Rightside’s .ninja appears to be the victim of a broad, highly effective affiliate marketing scam that targets Indians and exploits Facebook’s trademark.
Today, 11 of the top 12 most-visited .ninja domains are linked to the same attack. Each has an Alexa ranking of under 15,000. They’re all in the top 40 new gTLD domain names by traffic, according to Alexa.
The domains are com-news.ninja, com-finance-news.ninja, com-important-finance-update.ninja, com-important-finance-news.ninja, com-important-update.ninja, com-important-news.ninja, com-important-news-update.ninja, com-finance-now.ninja, com-finance.ninja, com-news-now.ninja and com-personal-finance.ninja.
The domains do not directly infringe any trademarks and appear innocuous enough when visited — they merely redirect to the genuine facebook.com.
However, adding “facebook” at the third level leads users to pages such as this one, which contains a “work at home” scam.
Indian visitors are told that that Facebook will pay them the rupee equivalent of about $250 per day just for posting links to Facebook, under some kind of deal between Bill Gates and Mark Zuckerberg.
It’s all nonsense of course. The page is filled with faked social media quotes and borrowed stock photos.
Not only that, but it uses Facebook’s logo and look-and-feel to make it appear, vaguely, like it’s a genuine Facebook site.
The links in the page all lead to an affiliate marketing campaign that appears, right now, to be misconfigured.
Infringing trademarks at the third level in order to spoof brands is not a new tactic — it’s commonly used in phishing attacks — but this is the first time I’ve seen it deployed so successfully in the new gTLD space.
It would be tricky, maybe impossible, for Facebook to seize the domains using UDRP or have them suspended using URS, given that the second-level domains are clean.
But it seems very probable that the domains are in violation of more than one element of Rightside’s anti-abuse policy, which among other things forbids trademark infringement and impersonation.
Jiangsu Bangning Science & Technology, the .top registry, is blaming a typo for a Facebook executive’s claim that it wanted $30,000 or more for facebook.top.
Information provided to the ICANN GNSO Council by Facebook domain manager Susan Kawaguchi yesterday showed that .top wanted RMB 180,000 (currently $29,000) for a trademarked name that previously had been blocked due to ICANN’s name collisions policy.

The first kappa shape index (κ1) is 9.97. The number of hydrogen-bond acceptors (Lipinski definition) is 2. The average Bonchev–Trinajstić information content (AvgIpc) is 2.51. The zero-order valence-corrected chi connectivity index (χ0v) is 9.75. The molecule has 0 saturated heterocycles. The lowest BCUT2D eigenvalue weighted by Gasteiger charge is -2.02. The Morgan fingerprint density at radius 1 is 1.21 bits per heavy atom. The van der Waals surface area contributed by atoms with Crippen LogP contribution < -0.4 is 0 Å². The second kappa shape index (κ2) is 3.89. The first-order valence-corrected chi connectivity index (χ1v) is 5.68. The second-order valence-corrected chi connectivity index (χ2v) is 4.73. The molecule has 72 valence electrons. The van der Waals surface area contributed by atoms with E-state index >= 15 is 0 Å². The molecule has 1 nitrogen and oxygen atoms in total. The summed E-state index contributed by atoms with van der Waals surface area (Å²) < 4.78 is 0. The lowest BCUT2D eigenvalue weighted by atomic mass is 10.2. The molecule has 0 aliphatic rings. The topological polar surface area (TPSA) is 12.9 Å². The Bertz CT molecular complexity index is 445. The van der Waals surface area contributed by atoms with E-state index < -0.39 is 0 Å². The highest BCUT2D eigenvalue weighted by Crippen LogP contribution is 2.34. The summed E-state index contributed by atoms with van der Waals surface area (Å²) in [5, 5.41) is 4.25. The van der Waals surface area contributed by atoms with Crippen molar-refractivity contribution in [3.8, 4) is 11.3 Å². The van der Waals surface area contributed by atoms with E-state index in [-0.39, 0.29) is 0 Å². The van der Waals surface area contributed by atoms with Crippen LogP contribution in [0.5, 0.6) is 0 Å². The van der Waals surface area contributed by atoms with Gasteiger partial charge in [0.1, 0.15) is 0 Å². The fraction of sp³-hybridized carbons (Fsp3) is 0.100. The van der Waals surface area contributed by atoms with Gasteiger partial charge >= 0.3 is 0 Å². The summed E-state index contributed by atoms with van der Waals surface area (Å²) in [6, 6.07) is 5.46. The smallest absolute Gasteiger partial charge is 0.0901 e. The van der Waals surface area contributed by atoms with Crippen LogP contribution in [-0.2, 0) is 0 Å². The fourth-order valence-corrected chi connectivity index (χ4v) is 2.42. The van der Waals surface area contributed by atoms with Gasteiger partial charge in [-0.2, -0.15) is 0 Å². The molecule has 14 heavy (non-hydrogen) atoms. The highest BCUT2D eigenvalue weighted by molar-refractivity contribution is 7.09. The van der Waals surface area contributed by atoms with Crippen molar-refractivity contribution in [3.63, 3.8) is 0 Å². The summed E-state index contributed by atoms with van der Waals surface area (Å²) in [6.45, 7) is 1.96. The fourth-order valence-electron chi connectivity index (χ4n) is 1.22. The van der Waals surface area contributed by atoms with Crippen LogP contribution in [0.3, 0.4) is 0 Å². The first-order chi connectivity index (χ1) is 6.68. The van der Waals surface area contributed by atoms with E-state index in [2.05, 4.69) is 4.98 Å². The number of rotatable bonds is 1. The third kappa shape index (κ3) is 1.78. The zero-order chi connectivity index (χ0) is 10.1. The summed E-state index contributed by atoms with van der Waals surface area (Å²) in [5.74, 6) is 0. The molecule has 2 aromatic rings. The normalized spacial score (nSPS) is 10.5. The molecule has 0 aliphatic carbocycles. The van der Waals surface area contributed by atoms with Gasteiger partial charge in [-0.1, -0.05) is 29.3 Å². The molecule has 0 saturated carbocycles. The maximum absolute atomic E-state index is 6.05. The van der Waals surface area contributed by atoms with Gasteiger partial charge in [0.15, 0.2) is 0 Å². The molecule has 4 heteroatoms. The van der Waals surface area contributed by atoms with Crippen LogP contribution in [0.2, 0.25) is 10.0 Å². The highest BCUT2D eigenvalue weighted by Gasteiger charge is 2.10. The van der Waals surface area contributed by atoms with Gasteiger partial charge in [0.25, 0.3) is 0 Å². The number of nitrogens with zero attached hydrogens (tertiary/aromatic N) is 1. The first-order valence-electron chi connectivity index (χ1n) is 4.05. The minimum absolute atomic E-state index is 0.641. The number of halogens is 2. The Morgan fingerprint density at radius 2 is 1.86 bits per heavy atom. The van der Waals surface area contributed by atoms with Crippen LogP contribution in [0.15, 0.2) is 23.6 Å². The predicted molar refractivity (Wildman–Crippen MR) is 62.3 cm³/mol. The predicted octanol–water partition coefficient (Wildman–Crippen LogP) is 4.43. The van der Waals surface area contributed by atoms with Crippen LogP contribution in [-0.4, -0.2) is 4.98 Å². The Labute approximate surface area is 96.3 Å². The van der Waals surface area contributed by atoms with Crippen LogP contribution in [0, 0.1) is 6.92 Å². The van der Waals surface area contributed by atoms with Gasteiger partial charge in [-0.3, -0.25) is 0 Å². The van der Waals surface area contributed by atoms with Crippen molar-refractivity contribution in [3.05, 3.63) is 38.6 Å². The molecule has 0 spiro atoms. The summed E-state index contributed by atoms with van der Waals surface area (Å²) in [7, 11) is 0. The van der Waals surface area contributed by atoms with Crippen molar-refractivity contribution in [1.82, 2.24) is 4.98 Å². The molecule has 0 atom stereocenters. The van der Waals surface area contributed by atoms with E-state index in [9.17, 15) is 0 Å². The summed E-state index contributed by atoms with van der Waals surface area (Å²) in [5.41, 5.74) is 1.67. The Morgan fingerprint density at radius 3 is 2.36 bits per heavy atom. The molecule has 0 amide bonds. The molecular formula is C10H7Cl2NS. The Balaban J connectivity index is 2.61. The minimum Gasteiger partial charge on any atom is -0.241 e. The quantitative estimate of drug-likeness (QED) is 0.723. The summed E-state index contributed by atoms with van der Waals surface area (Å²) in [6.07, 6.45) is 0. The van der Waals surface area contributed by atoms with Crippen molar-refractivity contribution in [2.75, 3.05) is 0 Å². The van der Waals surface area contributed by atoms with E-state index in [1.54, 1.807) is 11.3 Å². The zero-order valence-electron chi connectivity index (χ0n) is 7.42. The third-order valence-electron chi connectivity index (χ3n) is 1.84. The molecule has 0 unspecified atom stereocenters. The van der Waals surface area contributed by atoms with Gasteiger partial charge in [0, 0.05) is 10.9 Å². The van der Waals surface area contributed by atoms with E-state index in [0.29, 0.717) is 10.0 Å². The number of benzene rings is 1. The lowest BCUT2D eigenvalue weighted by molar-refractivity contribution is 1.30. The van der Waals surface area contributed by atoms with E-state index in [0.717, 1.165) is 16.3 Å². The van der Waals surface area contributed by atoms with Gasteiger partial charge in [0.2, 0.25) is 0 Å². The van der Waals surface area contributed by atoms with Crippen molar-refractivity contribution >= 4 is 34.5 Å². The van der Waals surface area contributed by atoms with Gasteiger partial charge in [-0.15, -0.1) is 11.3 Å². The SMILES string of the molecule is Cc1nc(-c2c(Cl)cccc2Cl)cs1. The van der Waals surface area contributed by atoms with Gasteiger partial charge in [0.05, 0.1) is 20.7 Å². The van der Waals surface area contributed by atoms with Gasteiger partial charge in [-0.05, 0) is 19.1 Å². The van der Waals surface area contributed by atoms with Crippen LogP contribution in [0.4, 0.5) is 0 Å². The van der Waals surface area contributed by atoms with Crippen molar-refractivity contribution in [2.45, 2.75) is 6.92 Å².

But Mason Zhang, manager of the registry’s overseas channel division, told DI today that the price is actually RMB 18,000 ($2,900):
We were shocked when seeing that our register price for TMCH protected names like Facebook during Exclusive Registration Period is changed from “eighteen thousand” into what is written, the “one hundred and eighty thousand”.
I think that might be a type mistake from our side, and we checked and we are certain that the price is CNY EIGHTEEN THOUSAND.
The 18,000-yuan sunrise fee is published on the registry’s official web site, as I noted yesterday.
The registry email sent to Facebook is reproduced in this PDF.
I wondered yesterday whether a breakdown in communication may to be blame. Perhaps I was correct.
While $3,000 is still rather high for a defensive registration, it doesn’t stink of extortion quite as badly as $30,000.
Still, it’s moderately good news for Facebook and any other company worried they were going to have to shell out record-breaking prices to defensively register their brands.
More Chinese weirdness, or just plain old trademark owner extortion?
The registry for the new gTLD .top is asking Facebook to cough up $35,000 in order to defensively register one of its trademarks as a .top domain — probably facebook.top — according to a Facebook executive.
The registry’s demand — which some are cautiously likening to “extortion” — is linked to the release of name collision domains in .top, which is due to start happening today.
Nanjing, China-based registry Jiangsu Bangning Science & Technology runs the .top gTLD.
It has been in general availability since November 18 and currently has just shy of 40,000 names in its zone file, making it the 16th-largest new gTLD.
I haven’t checked whether they’re all legitimate buyer registrations, but given the shape the new gTLD industry is in right now I have my doubts.
From today, Jiangsu Bangning is running a month-long “Exclusive Registration Period”, according to ICANN records.
But Facebook domain manager Susan Kawaguchi today complained on an ICANN GNSO Council call that the registry had asked for $4,500 for a Sunrise period registration and now wants an extra RMB 180,000 ($30,000) because the desired domain is on its collisions block-list.
UPDATE: The registry says the price is just RMB 18,000. It blames a typo for the error.
I don’t know for sure what domain Facebook wants — I’ve reached out to Kawaguchi for clarification — but I rather suspect it’s facebook.top, which appeared on the list of 30,205 name collisions that Jiangsu Bangning was obliged by ICANN to block.
Name collisions are domains that were already receiving traffic prior to the launch of the new gTLD program. ICANN forces registries to block them for a minimum of 90 days in order to mitigate potential security risks.
According to the registry’s web site, Sunrise registrations cost RMB 18,000 per name per year. That’s about $3,000 a year for a defensive registration, a ridiculously high sum when compared to most new gTLDs.
There’s no mention on its site that I can find of the additional RMB 180,000 collision release fee, but Kawaguchi forwarded an email to the GNSO Council that strongly suggests that trademark owners with brands on the .top collisions list face the inexplicable extra $30,000.